Bienvenido a Box Art Brawl, our weekly look back at the same game’s retro box art from around the world with a cheeky vote attached.
To coincide with the release of Animal Crossing: New Horizons we took a look at the first game in the series last week. Despite the North American and European variants being very similar, the minor differences elevated the North American version way above the rest with a comfortable 59% of the vote. Japan mopped up just 7% leaving Europe in the middle with the remainder.
After the lovely and contemplative relaxation of Animal Crossing, we’re taking to the streets (digital ones, we hasten to add) with Streets of Rage 3 this week. Yes, we broke the mould with a non-Nintendo system game back in Box Art Brawl #32 with Sonic the Hedgehog, with the proviso that the game has appeared on a Nintendo platform. This week’s game is available on Switch as part of the rather excellent Sega Mega Drive Classics collection (which, crucially, includes the Japanese version, AKA the one you should play).
To be honest we’re just whetting our appetites for the upcoming Streets of Rage 4 with this selection, and with many people across the globe currently under a lockdown of some sort thanks to COVID-19, what better way to release some of that pent up tension with an underappreciated beat ’em up, eh?
Let’s get down to it, then. Round 1…
We begin in North America with Axel, Blaze, Dr. Zan and unlockable character Roo practising their moves on a dock as the sun sets (or rises?) behind the city in the background. Skate, or Sammy if you prefer, is entirely absent for some reason and the positioning of the four characters is a little odd. Your eye is drawn to Zan’s electrified cyborg arm, and while he and Blaze are rendered pretty well, poor Axel has seen much better days.
Midway through his patented Grand Upper punch, the veteran brawler’s mug is enough to distract you from the odd proportions of his body. His hands and feet are enormous and the poor chap has taken some heavy blows to the face. This is the third game, we suppose.
We like how Zan’s hand breaks over the red Genesis strip down the left side, although we’re less enthused with Roo’s foot doing the same. There are some strange perspective issues here that become more evident the longer you look, but it’s got plenty of energy.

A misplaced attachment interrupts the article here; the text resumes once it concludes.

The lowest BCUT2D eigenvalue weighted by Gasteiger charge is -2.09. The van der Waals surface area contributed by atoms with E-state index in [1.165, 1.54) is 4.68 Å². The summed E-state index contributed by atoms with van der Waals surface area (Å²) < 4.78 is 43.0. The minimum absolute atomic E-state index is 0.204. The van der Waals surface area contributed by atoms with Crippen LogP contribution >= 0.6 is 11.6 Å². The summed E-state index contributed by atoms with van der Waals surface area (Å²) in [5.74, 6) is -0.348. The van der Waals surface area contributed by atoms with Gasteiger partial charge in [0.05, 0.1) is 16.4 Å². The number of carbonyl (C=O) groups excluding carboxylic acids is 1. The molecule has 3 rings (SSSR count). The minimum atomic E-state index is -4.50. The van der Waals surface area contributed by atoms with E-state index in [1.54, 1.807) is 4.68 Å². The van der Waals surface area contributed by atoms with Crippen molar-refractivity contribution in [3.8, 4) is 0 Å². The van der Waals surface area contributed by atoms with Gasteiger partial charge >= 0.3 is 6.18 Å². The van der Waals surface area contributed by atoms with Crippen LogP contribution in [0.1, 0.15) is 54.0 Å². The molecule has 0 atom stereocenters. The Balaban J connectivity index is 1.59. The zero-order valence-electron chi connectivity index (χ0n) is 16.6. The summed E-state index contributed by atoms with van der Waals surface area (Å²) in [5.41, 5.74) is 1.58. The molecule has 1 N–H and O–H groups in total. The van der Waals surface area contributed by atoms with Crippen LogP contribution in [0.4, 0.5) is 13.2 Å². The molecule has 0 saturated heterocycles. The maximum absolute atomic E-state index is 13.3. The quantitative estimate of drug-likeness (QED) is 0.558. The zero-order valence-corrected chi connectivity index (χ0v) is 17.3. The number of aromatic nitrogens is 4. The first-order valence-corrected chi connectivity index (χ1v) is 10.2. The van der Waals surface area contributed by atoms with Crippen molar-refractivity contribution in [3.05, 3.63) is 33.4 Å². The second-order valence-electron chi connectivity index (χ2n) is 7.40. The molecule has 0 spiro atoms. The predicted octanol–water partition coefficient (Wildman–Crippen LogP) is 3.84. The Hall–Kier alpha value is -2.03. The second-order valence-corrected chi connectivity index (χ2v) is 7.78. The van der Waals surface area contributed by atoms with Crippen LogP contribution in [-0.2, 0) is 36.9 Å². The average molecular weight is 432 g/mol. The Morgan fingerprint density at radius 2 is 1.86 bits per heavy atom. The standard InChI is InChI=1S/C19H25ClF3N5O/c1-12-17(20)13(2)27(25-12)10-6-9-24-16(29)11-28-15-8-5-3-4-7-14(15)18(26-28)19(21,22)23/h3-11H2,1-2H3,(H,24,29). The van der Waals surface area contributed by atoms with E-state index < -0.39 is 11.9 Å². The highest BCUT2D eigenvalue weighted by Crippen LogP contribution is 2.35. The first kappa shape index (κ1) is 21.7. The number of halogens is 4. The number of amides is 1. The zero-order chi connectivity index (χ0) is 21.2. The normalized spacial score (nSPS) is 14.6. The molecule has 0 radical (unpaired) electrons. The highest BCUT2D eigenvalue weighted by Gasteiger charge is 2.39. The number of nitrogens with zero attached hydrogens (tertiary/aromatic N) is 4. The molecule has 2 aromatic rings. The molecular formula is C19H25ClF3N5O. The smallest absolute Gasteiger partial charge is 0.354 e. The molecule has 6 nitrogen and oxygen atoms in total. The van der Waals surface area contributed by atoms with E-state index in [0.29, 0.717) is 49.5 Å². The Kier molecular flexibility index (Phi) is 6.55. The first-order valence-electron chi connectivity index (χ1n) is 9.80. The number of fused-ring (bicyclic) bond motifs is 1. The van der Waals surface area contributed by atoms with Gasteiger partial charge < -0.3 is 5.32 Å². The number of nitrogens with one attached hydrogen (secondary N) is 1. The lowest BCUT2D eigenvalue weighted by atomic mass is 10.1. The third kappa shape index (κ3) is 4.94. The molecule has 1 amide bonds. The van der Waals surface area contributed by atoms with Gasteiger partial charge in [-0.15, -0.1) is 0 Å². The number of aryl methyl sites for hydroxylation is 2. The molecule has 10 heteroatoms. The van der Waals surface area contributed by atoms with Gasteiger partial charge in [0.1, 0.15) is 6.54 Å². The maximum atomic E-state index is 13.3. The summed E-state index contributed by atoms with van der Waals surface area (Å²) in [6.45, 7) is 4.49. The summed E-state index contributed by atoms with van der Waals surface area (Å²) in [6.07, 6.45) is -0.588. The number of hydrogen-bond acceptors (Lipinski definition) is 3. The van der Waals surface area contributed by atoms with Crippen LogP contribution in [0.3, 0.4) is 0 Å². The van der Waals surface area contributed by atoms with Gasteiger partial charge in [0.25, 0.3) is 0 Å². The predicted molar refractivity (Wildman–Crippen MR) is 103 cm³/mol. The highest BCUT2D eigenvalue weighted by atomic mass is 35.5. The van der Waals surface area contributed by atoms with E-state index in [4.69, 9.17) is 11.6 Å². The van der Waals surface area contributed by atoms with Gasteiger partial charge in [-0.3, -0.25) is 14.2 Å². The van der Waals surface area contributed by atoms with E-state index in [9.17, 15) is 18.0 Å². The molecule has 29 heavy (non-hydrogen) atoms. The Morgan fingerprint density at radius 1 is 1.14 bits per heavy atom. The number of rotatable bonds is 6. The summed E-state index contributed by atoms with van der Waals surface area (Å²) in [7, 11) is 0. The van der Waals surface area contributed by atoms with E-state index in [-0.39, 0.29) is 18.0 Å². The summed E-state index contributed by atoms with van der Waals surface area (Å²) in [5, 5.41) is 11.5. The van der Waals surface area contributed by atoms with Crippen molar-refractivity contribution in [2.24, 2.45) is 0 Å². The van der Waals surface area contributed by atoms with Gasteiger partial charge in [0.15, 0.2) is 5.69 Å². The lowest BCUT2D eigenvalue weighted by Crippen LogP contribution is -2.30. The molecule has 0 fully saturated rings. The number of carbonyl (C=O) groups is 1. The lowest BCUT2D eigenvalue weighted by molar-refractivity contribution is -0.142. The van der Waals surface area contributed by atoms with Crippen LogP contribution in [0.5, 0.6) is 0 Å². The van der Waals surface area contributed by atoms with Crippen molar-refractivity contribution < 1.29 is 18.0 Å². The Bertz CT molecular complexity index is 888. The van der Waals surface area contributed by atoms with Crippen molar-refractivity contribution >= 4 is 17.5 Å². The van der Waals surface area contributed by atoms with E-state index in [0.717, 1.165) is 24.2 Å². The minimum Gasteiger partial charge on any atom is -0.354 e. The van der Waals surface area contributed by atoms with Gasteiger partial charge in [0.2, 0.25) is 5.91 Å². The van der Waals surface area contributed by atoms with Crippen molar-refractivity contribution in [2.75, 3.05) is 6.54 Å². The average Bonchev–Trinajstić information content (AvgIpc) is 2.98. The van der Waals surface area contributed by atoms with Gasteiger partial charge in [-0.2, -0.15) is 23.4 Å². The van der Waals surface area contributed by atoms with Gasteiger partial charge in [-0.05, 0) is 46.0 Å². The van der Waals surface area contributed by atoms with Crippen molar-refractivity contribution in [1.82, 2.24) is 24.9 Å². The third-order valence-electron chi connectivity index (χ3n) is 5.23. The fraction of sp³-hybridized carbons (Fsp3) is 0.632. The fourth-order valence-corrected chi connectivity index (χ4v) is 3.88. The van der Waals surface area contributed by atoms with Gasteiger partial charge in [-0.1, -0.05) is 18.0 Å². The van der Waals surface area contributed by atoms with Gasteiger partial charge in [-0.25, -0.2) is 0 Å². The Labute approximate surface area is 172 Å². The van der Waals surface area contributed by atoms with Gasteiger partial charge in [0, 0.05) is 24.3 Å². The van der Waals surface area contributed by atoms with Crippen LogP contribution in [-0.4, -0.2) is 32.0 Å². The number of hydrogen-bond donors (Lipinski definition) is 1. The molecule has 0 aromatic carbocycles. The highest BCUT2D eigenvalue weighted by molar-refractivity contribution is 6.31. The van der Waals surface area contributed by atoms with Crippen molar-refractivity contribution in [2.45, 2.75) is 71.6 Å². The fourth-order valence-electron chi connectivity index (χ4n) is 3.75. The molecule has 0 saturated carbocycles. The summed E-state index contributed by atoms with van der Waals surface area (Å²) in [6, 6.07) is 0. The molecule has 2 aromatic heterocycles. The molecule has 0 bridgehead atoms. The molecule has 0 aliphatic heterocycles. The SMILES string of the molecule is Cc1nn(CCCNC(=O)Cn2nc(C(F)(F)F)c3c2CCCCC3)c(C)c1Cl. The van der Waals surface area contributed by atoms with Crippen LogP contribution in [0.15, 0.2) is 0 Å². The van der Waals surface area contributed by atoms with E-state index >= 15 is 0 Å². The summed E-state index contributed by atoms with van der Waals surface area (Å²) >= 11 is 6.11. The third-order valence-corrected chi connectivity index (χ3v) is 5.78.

All the characters look more or less as you’d imagine them from the in-game sprites on the Japanese cover, with Axel looking suitably ripped and Blaze reminding us of her, er, formative influence on us as a young gamer. Ahem.
Sammy is present and correct and Zan’s massive cyborg body presents the cast as they all stand in front of a blazing… something. We see robotic hands reaching out behind the kick-ass Japanese title. It’s evocative, dynamic, colourful and beautifully painted. In fact, the only fault we can find with it is Axel’s shirt. What’s going on with that? Is it cling film? Is his white t-shirt just soaking wet with sweat after giving dozens of goons a sound beating? It almost looks like he has smeared lard over his chest in the form of a vest.
Taking a leaf from the North American book when it comes to omitting characters, Dr. Gilbert Zan takes centre stage on the European blue box, although with less obviously cyborg appendages. Killer ‘stache, though. We assume Blaze has just had her head crushed and twisted by an unseen enemy thanks to its unnatural angle and curiously small size compared to the rest of her body.
The city with the ominous lightning storm looks nice, the water looks nice, the logo is cool and we don’t mind the big blue strip with prominent placement of the Mega Drive and SEGA logos, either. It is still lacking something, though, and despite any good points it may have, we can’t stop scrutinising Blaze’s head.
Them’s your picks this week. Click your favourite below and hit the ‘Vote’ button to register your choice:
We hope you’re all keeping safe and sound wherever you are. Happy gaming and we’ll see you next week for another round.